Exchange Traded Funds (ETFs) are passively managed funds that have very low fees and usually track some index composed of many different assets. Using this tool, instead of buying Coke and Pepsi, our investor would be better off buying some ‘Soda Producers ETF’ (there is an ETF for almost anything nowadays). This way she knows exactly what she is getting – exposure to soda drinks sector, with individual companies’ risk diversified away.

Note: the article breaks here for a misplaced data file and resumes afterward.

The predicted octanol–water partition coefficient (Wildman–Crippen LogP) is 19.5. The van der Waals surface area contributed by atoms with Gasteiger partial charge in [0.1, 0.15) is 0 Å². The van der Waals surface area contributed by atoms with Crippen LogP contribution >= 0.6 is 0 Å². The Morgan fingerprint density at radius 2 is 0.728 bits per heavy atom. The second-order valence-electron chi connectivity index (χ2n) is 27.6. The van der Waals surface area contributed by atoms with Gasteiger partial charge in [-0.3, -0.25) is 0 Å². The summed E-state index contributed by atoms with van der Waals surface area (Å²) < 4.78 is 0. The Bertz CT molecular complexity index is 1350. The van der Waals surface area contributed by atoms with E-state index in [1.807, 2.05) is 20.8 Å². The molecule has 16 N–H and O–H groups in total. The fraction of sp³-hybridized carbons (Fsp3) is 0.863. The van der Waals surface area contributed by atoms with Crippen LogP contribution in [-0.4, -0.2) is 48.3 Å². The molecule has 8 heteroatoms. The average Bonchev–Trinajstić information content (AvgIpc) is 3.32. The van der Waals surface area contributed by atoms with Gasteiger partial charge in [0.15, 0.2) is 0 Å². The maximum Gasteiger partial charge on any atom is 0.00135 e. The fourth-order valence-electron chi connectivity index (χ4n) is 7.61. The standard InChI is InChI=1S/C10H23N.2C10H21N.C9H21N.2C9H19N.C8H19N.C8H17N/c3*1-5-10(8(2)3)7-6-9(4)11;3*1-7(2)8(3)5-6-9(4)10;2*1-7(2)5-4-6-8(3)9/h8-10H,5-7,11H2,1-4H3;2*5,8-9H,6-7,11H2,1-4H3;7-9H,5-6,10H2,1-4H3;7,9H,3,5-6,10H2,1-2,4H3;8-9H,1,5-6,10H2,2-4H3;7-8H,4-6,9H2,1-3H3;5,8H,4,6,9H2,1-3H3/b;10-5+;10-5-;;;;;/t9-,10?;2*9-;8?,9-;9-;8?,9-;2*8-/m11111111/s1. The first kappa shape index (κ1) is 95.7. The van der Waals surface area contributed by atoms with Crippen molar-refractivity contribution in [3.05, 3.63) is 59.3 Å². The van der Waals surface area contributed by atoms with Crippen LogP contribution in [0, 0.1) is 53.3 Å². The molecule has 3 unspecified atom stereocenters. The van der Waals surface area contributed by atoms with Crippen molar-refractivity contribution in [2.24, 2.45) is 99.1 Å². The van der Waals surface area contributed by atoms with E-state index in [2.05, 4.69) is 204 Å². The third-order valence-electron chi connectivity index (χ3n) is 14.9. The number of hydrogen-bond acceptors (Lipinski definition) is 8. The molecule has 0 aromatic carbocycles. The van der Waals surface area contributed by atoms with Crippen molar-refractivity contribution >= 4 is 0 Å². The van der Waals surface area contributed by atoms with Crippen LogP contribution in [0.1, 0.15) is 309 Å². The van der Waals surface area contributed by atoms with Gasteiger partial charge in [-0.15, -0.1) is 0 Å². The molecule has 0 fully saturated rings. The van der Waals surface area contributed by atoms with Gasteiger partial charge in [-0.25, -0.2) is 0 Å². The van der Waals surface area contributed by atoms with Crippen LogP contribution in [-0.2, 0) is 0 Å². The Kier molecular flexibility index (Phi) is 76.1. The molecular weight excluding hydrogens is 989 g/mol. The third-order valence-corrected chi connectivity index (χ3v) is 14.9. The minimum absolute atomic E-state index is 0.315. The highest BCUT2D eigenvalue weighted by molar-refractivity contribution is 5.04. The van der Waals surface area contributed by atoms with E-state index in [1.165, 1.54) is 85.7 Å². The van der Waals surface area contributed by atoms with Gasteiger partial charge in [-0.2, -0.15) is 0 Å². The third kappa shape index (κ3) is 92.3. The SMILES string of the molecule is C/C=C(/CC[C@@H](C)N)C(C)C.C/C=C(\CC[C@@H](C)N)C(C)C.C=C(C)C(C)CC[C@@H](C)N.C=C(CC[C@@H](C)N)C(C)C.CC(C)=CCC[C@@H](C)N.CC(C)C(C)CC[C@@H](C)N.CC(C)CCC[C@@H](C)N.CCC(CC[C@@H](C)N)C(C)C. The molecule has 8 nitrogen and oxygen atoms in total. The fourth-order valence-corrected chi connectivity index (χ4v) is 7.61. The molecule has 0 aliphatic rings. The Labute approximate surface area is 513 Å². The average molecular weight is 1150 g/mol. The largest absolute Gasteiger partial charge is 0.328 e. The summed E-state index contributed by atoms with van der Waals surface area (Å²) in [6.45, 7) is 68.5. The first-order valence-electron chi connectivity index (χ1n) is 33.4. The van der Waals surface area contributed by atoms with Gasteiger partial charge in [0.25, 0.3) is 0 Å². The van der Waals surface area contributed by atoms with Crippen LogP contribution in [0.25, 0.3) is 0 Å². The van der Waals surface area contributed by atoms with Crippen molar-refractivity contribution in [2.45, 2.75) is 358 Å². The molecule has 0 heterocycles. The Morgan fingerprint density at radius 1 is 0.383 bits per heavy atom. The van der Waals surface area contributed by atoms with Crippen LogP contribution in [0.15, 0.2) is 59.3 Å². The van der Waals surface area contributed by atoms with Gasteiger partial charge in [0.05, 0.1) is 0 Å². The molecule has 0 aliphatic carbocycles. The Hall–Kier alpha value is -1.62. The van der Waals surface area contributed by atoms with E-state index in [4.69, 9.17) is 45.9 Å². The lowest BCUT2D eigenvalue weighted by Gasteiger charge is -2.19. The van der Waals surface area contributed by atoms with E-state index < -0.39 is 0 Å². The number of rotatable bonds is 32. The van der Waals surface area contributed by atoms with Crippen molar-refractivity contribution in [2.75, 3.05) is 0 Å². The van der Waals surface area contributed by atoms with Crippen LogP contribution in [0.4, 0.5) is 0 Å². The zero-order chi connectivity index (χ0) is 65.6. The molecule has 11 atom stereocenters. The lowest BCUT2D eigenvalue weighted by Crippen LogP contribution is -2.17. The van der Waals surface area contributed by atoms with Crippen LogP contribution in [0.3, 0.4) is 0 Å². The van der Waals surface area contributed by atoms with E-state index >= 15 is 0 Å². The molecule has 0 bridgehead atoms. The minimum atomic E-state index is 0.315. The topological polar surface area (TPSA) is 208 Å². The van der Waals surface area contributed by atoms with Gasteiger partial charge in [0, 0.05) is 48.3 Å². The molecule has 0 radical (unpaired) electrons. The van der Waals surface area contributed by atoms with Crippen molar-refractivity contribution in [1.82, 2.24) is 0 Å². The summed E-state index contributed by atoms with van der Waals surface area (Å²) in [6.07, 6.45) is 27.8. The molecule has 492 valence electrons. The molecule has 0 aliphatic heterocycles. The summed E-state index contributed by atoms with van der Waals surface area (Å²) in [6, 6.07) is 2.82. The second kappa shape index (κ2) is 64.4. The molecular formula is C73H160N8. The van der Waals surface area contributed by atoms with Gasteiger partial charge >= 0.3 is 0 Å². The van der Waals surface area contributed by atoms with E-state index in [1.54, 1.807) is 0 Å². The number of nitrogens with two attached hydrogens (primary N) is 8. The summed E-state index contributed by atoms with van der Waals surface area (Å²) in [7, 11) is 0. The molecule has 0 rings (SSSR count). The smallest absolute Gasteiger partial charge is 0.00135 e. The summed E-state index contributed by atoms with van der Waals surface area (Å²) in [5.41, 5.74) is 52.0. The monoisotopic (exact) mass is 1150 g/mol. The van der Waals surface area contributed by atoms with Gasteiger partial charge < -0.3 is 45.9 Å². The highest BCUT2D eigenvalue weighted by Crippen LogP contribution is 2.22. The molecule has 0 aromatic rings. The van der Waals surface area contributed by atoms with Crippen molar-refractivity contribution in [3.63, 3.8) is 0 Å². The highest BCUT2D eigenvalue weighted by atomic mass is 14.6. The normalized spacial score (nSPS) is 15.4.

Careful Reader is probably tempted right now to consider switching from a Coke, Pepsi, Airbus, Boeing, Dell and HP portfolio to one holding Soda, Airplane and PC producers’ ETFs. This is another move towards greater diversification. What would be diversified away this time is sector risk. This, too, can be done easier – by buying an ETF for the whole market. Market ETFs (SPY being most notable) hold all assets traded in some market, in proportions equal to their share in total capitalization. They are amazingly cost effective and provide great diversifications if you want to hold stocks from this index but do not want to worry about any of them going bankrupt suddenly, for example. Because if one goes to zero, you have the other S&P 499, for example.